This blog is plain as hell.
I don’t know what I think about that.
I guess deep (okay, shallow) in my psyche, I’d like someone, somewhere, sometime to read this and think it’s really good and profound and something new and on a level that no one has ever set out to reach before. A pinnacle of sorts.
And if you want people to think something is good, you have to frame it pretty.
I learned this in my brief foray into the world of the professional artist. I don’t mean any sort of artist, I mean the visual kind. The kind with sketchbooks and canvases and paint. I did a lot of abstract shit during this foray and I remember people looking at it unframed like it was complete trash. People wouldn’t even think of paying upwards of five bucks for it unframed. Then I’d get a decent mat and a nice frame and the price could go up to $200 and people wouldn’t think twice about paying it. Suddenly it was this great work of art because it had a ten dollar frame around it from Walmart. Suddenly it was legitimate.
I wonder what we’d think about the Mona Lisa if it wasn’t framed with spectacularly thought out lighting thrown on it by strategic design teams. Maybe it would be “just another painting” from the Renaissance.
There was a thing on YouTube not too long ago about Joshua Bell playing in the subway and people walking past and not noticing him – thinking he was just another street musician begging for money. Framing. So much in this world is about the frame. It makes me kind of nauseous when I think about humanity and how we are so focused on the “dressing up” of things.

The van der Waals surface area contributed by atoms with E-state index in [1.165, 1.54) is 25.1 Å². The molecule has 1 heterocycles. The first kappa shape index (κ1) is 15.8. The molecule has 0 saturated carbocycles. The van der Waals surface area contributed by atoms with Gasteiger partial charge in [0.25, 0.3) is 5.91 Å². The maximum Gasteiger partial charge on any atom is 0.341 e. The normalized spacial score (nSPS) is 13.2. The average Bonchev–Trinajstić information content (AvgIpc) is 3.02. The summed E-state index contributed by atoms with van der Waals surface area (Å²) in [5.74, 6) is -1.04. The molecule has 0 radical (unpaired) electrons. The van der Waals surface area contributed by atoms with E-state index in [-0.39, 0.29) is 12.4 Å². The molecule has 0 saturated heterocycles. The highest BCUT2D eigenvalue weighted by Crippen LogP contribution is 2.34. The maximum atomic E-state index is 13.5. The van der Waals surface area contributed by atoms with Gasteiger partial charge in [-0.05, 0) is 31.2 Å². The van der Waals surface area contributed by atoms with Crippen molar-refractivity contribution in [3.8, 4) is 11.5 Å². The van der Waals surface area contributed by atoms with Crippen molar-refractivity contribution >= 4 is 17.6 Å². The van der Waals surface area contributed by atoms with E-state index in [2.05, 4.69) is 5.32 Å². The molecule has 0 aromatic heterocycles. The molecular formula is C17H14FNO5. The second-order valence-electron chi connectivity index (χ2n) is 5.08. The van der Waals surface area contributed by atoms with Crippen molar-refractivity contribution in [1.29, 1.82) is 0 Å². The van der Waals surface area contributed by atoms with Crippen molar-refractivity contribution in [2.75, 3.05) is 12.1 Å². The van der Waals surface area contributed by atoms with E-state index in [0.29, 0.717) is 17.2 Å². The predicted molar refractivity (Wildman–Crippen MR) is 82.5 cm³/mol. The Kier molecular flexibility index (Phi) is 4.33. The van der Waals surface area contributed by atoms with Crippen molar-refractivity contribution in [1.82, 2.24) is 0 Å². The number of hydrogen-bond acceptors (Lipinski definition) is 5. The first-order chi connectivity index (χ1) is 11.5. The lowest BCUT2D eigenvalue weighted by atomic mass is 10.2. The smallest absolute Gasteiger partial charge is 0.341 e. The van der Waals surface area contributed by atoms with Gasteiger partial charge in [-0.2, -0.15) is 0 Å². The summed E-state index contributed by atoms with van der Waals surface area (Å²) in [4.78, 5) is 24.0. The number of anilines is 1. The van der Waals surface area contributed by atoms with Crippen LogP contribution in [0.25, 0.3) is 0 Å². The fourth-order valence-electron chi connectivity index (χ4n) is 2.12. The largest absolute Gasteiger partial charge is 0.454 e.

In school when we talked about job interviews we were always told about what to wear and not wear. We were told it was more important to look good than to actually be good at your job. I find this disgusting, but it’s true.
What does that mean about us? About me? About our fucked up culture?
A few days ago when I was out for a run I saw two doe running through a field. I realized the were about to run in front of a pick up truck and I signaled for the man driving to stop. He did, confused. One doe ran behind the truck. The other, in perhaps the most beautiful moment of my life, lofted skyward, leaping with grace and precision and humble and serene terror, and jumped over the hood of the truck, landing flawlessly on the field beyond, and continuing to run. The man in the pick-up truck was annoyed with me for stopping his progress. Apparently he would rather hit the deer than stop and wait for five seconds. I stood and stared as they ran through the tent area of the campground and directly into the chain-link fence surrounding the grounds. The two ran, faster, faster, seeking a break in the fence… but there was none.
I felt enormous sadness then. Beautiful animals – trapped in this man-made cage – for our enjoyment…
Two days ago I saw one of the doe dead on the highway… she finally found the opening in the fence.